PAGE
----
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China’s decision to let its yuan plunge through a previously sacrosanct level means a tit-for-tat trade conflict could morph into a currency war, injecting volatility into long-dormant foreign exchanges and piling pressure on world markets.

Beijing on Monday allowed the yuan to breach the 7 per dollar level for the first time in 11 years, a move seen as a direct response to U.S. President Donald Trump’s escalation of their trade conflict through more tariffs.

China’s willingness to use its currency to offset the impact of a year-long trade dispute is of huge symbolic, if not economic, importance: it shows Beijing is prepared to use its currency as a tool to respond asymetrically to Trump’s levies.

For global markets, the move opens up a new front that could dramatically raise volatility in the forex market after a prolonged period of calm, especially if it emboldens others to try to weaken their currencies to shield their economies from a global downturn.

“This is the formal introduction of currencies into the trade war,” said Richard Benson, head of portfolio investments at foreign exchange asset manager Millennium Global.

“If anything, it had been currency stability that was used within the trade war. Now this is an overt, explicit move by the Chinese in response to Trump’s tariffs,” Benson added.

Benson said it had become extremely difficult to predict where currencies were headed from here - economic fundamentals told you to buy the dollar , but the risk Trump may hit back encouraged some selling of the greenback.

On Monday, the immediate winners and losers were clear.

The yuan suffered its biggest drop since 2015, although analysts noted that the fall seemed orderly and Chinese authorities comfortable with the move so far.

Elsewhere pretty much any country with a small, open economy tied to globalisation saw its currency plunge. Emerging markets were whacked across the board, with steep losses for instance in the trade-sensitive South Korean won.

The safe-haven Japanese yen surged to a seven-month high below 106 yen per dollar; Goldman Sachs brought forward its forecast of 103 yen to three months.

Japan’s top currency diplomat warned investors Tokyo was ready to intervene if excessive yen gains threatened to hurt its export-reliant economy.

Investors say a more dramatic fallout for markets depends on how the United States responded from here. While forex volatility has risen to its highest in four months, it is barely half of 2016 levels.

Trump has a number of levers at his disposal should he try to weaken the dollar, from leaning on the Federal Reserve to lower interest rates to outright unilateral intervention.

On Monday, he tweeted that China’s “currency manipulation” was a “major violation” which would weaken the country over time. He also asked if the Federal Reserve, which he has frequently attacked for not cutting rates, “was listening”?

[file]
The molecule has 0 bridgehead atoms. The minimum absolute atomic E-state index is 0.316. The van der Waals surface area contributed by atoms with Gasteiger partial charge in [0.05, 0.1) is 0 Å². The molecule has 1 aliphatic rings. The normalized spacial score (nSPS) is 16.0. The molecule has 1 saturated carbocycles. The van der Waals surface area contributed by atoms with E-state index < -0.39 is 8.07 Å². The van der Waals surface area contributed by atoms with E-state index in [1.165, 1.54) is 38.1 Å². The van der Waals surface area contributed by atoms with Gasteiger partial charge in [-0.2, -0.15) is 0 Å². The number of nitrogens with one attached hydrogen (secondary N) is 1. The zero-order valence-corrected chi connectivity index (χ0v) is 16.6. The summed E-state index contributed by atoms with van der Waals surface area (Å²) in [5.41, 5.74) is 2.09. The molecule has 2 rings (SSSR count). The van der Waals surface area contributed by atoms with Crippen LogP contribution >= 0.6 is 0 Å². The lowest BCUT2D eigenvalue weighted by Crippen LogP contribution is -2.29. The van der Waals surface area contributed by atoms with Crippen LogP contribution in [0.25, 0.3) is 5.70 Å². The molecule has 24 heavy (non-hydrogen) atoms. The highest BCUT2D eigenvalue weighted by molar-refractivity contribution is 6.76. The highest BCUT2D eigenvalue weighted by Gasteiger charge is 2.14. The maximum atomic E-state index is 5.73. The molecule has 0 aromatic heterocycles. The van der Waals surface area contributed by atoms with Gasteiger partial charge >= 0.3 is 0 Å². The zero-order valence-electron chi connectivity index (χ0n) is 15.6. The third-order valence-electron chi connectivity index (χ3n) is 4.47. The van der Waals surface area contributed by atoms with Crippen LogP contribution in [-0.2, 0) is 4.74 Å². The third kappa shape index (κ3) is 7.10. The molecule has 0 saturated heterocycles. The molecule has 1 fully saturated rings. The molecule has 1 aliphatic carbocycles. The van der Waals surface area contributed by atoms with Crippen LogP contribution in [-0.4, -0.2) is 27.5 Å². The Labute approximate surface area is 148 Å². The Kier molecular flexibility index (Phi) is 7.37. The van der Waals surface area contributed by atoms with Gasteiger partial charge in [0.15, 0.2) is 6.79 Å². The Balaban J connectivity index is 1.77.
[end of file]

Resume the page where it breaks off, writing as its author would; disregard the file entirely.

Most analysts believe Trump is unlikely to resort to intervention, given this would upend decades of commitment to leave currency markets alone, while the effectiveness of such a move remains highly debatable.

Last month top White House adviser Larry Kudlow said the Trump administration had ruled out intervention, dampening - although not eliminating - market expectations the U.S. would act.

James Binny, State Street Global Advisors’ global head of currency, said an intervention looked more effective as a “threat in the armoury”. If Washington actually intervened it could backfire - given an attempted devaluation that panicked financial markets would send investors to buy the safety of the dollar.

According to Citi analysts, another 5% or so appreciation in the dollar was necessary before the intervention risk was “live”.

Still, whether or not the U.S. intervenes directly, China’s salvo makes it more likely that countries will increasingly weaponise their currencies in the race to maintain economic competitiveness in a world of slowing growth, fund managers say.

European Central Bank policymakers, for example, have said the strength of the euro is a key reason for signalling more monetary policy easing, sources told Reuters ahead of such a move last month.

The Swiss National Bank appears to be buying foreign currency once again as the trade tensions pushed the value of its safe-haven franc to two-year highs against the euro , currency of its biggest trading partner.

China’s massive role in global trade also means moves in the yuan reverberate much more powerfully and widely than they once did.

The yuan is the biggest component in the euro’s trade-weighted index, and a weakening yuan comes at a time when the euro zone economy cannot cope with it, noted Kit Juckes, a strategist at Societe Generale.

Millennium’s Benson said he was steering clear of emerging currencies and reckoned the yen could rally to 105 per the dollar. The “big number” for many in the market was 100 yen, he said, a level last hit in 2016.

Commerzbank analysts said: “Over the short term, we believe that the market will remain extremely volatile and the risk for both the economy and yuan are biased to the downside.

“The market implications of breaching 7.0 (yuan per dollar) are tremendous,” Commerzbank analysts added. “We will see a new wave of depreciation among Asian currencies in the foreseeable future and there could be further risk-off movements in the global markets.

“All told, we are in a messy market.”

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